Sahithi Pingali from Inventure Academy Gets a Planet Named After Her at Intel ISEF

Sahithi Pingali with award

Sahithi Pingali, a Grade 12 student from Inventure Academy, continues her winning streak at the Intel International Science & Engineering Fair (Intel ISEF) in Los Angeles, where she has been on a roll, claiming four awards.

Earlier this month at ISWEEEP (The International Sustainable World Engineering Energy Environment Project) Olympiad held in Houston, Texas, Sahithi Pingali won the Gold Medal for her research on ‘An Innovative Crowd sourcing Approach to Monitoring Freshwater Bodies’.

At the INTEL ISEF international finals, she won 3 special awards in addition to placing overall second in the category Earth and Environmental Sciences. She has also become a star, err planet, and is sharing space with other luminaries in the Milky Way by having a minor planet named after her.

Sahithi Pingali

  • The ASU Rob and Melani Walton Sustainability Solutions Initiatives Special Award

The ASU Walton Sustainability Solutions Initiatives are the result of a $27.5 million investment in Arizona State University’s Julie Ann Wrigley Global Institute of Sustainability by the Walton Family Foundation.

  • A Special Award from King Abdul Aziz and his Companions for Giftedness and Creativity

King Abdul-Aziz & His Companions Foundation for Giftedness and Creativity, MAWHIBA, is a national cultural foundation established to help develop a comprehensive environment of creativity in Saudi Arabia to enable gifted citizens from all areas to properly use their talents for prosperity of their country.

  • US Agency for International Development Special Award

The U.S. Agency for International Development (USAID) is the federal government agency responsible for administering foreign aid. USAID works to promote economic and social development in more than 100 countries around the world.

Sahithi Pingali with award

Sahithi Pingali after her winning her Gold Medal at ISWEEEP had said,The interesting thing about my project is that it’s all about crowdsourcing; getting students and citizens to contribute scientific data. OLOV was the inspiration for this – it was the dedication and commitment of my team members at Inventure that convinced me that high school students were capable of gathering such reliable data, while increasing their environmental awareness and knowledge of science. I hope students all over Bangalore will take this as a call for action to adopt lakes and lead the way for the rest of the world.”

Nooraine Fazal, Co-founder & Managing Trustee, Inventure Academy says, “We need to revamp our education system to ensure that every student studies design thinking, entrepreneurship, science, technology and the humanities, in order to solve our many problems including climate change, sustainable development, inequity, etc. Hope Sahithi and the rest of the team focus their expertise on solving our wicked problems, irrespective of where in the world they go for their higher education”

Sahithi was first exposed to the impact of development on Bangalore’s lifeline – our network of lakes – in July 2015, when she won a scholarship from Inventure to participate in the American India Foundation (AIF) program, to study the impact of urban development on scarce resources. Sahithi was also part of the Inventure team that participated in the Our Lakes Our Voice (OLOV) (an Inventure Change Maker initiative) aimed at students from AIF and Inventure doing an experiential case study on Varthur Lake, a 450-acre water body in Inventure’s vicinity.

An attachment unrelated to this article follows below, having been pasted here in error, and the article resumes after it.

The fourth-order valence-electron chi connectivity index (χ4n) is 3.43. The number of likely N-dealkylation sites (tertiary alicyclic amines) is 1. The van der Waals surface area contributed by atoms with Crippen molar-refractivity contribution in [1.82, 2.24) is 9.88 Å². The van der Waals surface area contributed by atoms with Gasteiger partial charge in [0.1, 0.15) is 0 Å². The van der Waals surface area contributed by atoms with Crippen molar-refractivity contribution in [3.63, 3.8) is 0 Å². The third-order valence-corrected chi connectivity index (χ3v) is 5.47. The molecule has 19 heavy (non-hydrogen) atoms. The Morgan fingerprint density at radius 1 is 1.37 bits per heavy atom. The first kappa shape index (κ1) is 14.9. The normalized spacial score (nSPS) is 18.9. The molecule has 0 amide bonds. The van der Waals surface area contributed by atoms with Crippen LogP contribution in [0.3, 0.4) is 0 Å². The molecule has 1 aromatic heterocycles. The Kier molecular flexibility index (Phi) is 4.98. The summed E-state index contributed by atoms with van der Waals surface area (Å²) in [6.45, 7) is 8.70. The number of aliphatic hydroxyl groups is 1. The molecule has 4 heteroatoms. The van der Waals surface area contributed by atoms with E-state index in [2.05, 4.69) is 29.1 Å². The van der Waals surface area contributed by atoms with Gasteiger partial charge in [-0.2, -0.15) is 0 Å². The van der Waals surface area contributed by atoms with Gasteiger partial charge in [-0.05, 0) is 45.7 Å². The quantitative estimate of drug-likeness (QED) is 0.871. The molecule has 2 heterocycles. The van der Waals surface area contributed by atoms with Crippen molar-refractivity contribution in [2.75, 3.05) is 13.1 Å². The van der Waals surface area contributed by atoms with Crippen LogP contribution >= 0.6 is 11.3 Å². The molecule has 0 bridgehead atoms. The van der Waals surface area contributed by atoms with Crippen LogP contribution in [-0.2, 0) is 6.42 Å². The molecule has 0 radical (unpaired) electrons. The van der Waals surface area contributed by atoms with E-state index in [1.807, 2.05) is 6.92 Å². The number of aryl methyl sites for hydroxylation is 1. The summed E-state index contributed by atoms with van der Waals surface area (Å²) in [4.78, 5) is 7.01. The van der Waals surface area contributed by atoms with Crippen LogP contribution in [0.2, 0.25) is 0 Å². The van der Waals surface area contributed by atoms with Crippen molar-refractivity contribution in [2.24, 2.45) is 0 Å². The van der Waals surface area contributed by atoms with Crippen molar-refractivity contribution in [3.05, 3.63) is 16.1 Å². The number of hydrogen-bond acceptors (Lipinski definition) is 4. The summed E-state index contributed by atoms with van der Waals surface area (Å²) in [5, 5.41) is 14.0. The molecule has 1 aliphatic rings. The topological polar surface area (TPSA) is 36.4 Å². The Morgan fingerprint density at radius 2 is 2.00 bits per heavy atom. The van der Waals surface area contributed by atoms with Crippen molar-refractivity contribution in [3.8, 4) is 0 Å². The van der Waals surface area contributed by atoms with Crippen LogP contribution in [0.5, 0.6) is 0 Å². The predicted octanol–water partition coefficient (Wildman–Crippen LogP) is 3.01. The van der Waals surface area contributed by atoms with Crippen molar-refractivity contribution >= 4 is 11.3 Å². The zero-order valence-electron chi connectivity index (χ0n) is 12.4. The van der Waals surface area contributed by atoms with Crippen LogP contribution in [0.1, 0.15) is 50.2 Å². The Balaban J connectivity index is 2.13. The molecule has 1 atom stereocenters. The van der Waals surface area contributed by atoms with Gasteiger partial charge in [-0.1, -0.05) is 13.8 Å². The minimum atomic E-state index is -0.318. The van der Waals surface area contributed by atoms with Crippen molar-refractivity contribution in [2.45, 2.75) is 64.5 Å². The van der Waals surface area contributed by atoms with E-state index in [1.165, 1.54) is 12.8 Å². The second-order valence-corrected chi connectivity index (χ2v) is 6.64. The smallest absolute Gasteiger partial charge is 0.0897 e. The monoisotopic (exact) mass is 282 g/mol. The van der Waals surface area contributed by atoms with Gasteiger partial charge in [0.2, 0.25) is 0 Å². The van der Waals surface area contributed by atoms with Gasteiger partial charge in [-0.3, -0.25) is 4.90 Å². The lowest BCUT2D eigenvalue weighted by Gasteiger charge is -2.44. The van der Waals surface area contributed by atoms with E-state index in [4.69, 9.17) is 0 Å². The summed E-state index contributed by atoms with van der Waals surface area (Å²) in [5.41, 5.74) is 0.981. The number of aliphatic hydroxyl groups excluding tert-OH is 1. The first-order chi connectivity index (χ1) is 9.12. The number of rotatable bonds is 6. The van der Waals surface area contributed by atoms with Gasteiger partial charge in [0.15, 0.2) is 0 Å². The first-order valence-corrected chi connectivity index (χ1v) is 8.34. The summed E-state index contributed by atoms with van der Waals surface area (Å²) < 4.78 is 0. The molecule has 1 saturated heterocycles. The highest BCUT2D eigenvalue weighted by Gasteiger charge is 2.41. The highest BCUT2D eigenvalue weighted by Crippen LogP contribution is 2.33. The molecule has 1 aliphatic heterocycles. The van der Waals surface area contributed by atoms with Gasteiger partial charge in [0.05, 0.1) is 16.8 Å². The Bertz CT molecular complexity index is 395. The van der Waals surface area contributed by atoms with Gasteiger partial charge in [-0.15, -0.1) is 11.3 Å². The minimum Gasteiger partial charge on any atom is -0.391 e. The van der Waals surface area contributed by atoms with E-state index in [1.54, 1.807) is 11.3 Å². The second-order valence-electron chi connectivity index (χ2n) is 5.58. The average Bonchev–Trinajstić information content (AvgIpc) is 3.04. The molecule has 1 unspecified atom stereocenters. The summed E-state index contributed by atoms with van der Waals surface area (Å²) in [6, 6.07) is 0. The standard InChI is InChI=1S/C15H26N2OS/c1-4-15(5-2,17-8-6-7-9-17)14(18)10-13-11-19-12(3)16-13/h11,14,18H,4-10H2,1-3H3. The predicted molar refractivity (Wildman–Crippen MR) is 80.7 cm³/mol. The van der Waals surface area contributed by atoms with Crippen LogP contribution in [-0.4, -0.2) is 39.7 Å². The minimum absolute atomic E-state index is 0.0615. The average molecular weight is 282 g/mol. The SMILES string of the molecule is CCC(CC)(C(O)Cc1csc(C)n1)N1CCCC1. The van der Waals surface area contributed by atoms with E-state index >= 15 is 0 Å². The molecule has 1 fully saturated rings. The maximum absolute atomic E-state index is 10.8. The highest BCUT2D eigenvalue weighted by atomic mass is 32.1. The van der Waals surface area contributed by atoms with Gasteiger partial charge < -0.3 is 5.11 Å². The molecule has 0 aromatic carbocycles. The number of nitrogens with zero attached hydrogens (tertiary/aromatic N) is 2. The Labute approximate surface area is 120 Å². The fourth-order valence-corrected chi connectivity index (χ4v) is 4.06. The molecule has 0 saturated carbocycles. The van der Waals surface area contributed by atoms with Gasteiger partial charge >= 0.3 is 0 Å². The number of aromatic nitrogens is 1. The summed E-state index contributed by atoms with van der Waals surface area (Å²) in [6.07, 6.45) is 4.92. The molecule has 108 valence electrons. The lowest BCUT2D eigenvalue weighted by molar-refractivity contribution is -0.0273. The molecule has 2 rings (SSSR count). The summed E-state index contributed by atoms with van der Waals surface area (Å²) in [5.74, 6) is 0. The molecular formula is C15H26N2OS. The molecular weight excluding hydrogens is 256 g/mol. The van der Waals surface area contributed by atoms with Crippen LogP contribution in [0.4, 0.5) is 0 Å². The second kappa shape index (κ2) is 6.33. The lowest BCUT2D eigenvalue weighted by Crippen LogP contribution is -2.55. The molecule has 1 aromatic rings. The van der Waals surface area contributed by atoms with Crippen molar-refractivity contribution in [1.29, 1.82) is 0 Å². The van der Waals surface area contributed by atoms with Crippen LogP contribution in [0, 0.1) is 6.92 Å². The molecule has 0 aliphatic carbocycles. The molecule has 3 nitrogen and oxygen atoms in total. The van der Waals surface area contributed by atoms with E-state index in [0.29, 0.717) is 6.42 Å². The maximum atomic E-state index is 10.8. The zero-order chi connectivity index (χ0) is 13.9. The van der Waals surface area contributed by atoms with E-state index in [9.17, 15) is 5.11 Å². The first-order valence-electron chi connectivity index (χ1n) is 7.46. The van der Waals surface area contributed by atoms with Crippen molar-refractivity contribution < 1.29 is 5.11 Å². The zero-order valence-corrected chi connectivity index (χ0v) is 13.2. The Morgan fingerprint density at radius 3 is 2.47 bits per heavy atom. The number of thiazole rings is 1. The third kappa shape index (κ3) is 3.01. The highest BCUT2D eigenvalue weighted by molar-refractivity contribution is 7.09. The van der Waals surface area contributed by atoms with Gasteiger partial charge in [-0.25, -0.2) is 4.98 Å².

The team’s findings through OLOV prompted Sahithi (the Change Maker OLOV student coordinator) and her team to research the various factors that contribute to the pollution of our water bodies through surveys, sessions with experts, and interviewing people who live and work around the lakes, while carrying out regular testing on ten different Bangalore lakes, for over a year.

Sahithi went on to develop an integrated mobile phone app and lake monitoring kit which is being used to visualize changing lake conditions by crowdsourcing lake monitoring to citizens and students (our future citizens!). All the collected data feeds into a first-of-its-kind live web-based water health map of the world which automatically indicates the status of each monitored water body.

The months of hard work and perseverance paid off when Sahithi’s research project ‘An Innovative Crowdsourcing Approach to Monitoring Freshwater Bodies’ won her the Grand Award at the IRIS National Science Fair in Pune. At a separate event, the Indian National Science and Engineering Fair held at Rajkot – Gujarat, Sahithi competed against the top 20 Gold medallists of the country and emerged as one amongst the top 3 winners to represent India at ISWEEEP.

Sahithi is currently at the University of Michigan pursuing an internship under Professor Lutgarde Raskin in the Environmental & Water Resources Engineering Centre within the Civil & Environmental Engineering Department (http://envbiotech.engin.umich.edu/raskin/). A rare and unusual opportunity for a high school student, Sahithi will be working along PhD students as a summer intern, and return to school in August.

About Intel International Science & Engineering Fair (Intel ISEF)

ISEF is the world’s largest international high school STEM (science, technology, engineering and mathematics) competition. ISEF has been honoring young researchers since 1950. Created and run by Society for Science & the Public (SSP), it is now sponsored by Intel. ISEF this year brought together students from 78 countries, regions and territories.

Here is the video:

Courtesy: ScoopWhoop